A Tough Task

Immediately after Andy Burnham was elected metromayor for Greater Manchester, he was greeted by a full turnout of supportive staff. Like an incoming minister at Westminster, his manifesto had been analysed, and that same staff had prepared policy options from which he might choose. He hit the ground running. I can guarantee that our own metromayor was not met with the same state of preparedness and enthusiasm.

I thought of this when I saw the distribution of portfolios within our own metromayor’s “cabinet”. As I have written repeatedly, there have been mistaken expectations of what he might achieve, principally because of the stacked deck which has been dealt him. The constitution of the Combined Authority – the “cabinet” which he chairs – sets out that the leader of each of the six constituent local authorities must be given at least one portfolio. They then, as a body, must agree who gets what. So, for example, I understand that the metromayor was turned over on his housing portfolio nomination, which ended up with Mayor Anderson, on the vote of the other leaders.

We must remember that, although we have an elected metromayor, there are five council leaders whose only real mandate is in the ward which they represent.  Their political party group makes them leader; and that, in turn, puts them on the Combined Authority.  Mayor Anderson was elected mayor in Liverpool, but, again, holds no direct mandate on the Combined Authority.  Unlike the Greater London Authority, it is a very flawed system which can hamstring the elected metromayor repeatedly.  It will take patience and extreme political skill to overcome these built-in barriers.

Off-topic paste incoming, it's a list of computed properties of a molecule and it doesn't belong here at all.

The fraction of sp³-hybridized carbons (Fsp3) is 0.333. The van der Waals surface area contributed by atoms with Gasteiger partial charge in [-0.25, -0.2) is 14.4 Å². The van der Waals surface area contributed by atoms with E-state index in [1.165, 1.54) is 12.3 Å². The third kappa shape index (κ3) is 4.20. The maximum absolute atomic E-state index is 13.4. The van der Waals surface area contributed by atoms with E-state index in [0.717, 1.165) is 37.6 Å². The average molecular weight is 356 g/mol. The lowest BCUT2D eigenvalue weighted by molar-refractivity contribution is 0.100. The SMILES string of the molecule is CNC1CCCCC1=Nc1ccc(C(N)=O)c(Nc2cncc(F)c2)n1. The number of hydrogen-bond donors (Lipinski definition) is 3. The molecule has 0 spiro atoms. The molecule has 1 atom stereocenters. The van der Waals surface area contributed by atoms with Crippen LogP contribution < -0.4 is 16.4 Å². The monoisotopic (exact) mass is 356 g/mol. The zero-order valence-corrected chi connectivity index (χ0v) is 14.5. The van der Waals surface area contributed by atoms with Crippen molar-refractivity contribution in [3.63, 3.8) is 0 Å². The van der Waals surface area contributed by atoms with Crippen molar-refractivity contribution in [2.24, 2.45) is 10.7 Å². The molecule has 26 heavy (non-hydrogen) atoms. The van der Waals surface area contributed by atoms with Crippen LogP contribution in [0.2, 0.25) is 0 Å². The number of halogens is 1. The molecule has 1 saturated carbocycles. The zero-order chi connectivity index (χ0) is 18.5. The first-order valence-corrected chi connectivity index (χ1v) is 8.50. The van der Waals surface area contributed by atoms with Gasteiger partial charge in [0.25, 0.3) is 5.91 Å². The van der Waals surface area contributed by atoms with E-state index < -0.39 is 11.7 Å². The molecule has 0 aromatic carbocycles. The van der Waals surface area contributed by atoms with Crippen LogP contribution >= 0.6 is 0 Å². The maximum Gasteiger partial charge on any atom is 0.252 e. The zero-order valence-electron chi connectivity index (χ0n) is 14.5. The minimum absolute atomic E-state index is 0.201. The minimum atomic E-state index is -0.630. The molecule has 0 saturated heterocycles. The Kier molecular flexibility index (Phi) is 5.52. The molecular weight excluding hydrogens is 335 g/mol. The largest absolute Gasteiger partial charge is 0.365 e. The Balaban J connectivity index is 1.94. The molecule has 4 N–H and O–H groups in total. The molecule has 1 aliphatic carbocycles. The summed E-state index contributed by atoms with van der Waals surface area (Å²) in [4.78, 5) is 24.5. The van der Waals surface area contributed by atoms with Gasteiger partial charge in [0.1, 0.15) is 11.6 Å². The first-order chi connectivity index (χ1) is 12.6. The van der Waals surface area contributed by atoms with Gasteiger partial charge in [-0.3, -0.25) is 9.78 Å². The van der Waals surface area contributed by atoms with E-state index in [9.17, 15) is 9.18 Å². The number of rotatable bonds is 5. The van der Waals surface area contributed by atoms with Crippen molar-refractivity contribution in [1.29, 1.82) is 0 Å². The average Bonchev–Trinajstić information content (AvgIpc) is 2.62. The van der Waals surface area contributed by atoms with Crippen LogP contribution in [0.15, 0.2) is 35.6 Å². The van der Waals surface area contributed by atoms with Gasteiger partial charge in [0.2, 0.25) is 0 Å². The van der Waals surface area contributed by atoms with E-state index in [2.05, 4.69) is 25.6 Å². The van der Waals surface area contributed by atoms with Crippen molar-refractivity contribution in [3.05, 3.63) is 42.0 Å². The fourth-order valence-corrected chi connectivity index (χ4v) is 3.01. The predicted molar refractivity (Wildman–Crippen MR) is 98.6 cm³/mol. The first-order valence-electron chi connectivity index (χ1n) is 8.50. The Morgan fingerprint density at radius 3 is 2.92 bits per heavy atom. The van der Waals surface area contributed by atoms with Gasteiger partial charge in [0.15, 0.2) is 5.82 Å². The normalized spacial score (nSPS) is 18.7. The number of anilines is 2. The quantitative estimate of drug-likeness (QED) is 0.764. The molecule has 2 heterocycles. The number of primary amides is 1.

After all, the same people populate the Combined Authority as did before Steve Rotheram’s election.  They are not the experts in a given field which many mistakenly believed would be recruited by an incoming metromayor.  In fact, he is stuck with a constitution which requires radical surgery,if the metromayor is to be other than a rubber stamp for the same tired approach which an elected metromayor was supposed to energise.

There is one major change which was instigated by Her Majesty’s constabulary – that is, the removal of Ged Fitzgerald (LCC chief executive) as lead officer for the Combined Authority.  In my view, this position requires an outside individual – that is, outside the cosy cabal of senior officers which has bedevilled politics on Merseyside for far too long.  Whether, in fact, we get a totally new broom to sweep the Combined Authority clean, time will tell.  It is an early challenge – amongst many – for the metromayor.

Meanwhile, there appears to be a tightening of the net around alleged corruption in Liverpool.  At the moment, there is a focus on the scam selling of apartments to gullible clients in the Middle East and the Far East.  The question repeatedly asked is how the planning approval of the construction of so many flats fits in with the city council’s strategic objectives.  Furthermore, serious  questions are being raised with regard to the quality and the safety of those which have been built.

It ought to bother everyone concerned with the longer term prospects of the city (and the city-region) that we are being associated with fraud on an industrial scale. In an age of fierce competition for investment, very little will come our way unless we can underline our bona fides as a city.  As one very successful Liverpool businessman told me, he had not invested in Liverpool for over seventeen years. When asked why, he said simply that “I do not wish to sit in the same room as the people involved”. For me, that comment speaks volumes and sends out a clear warning about the danger to our city’s reputation.

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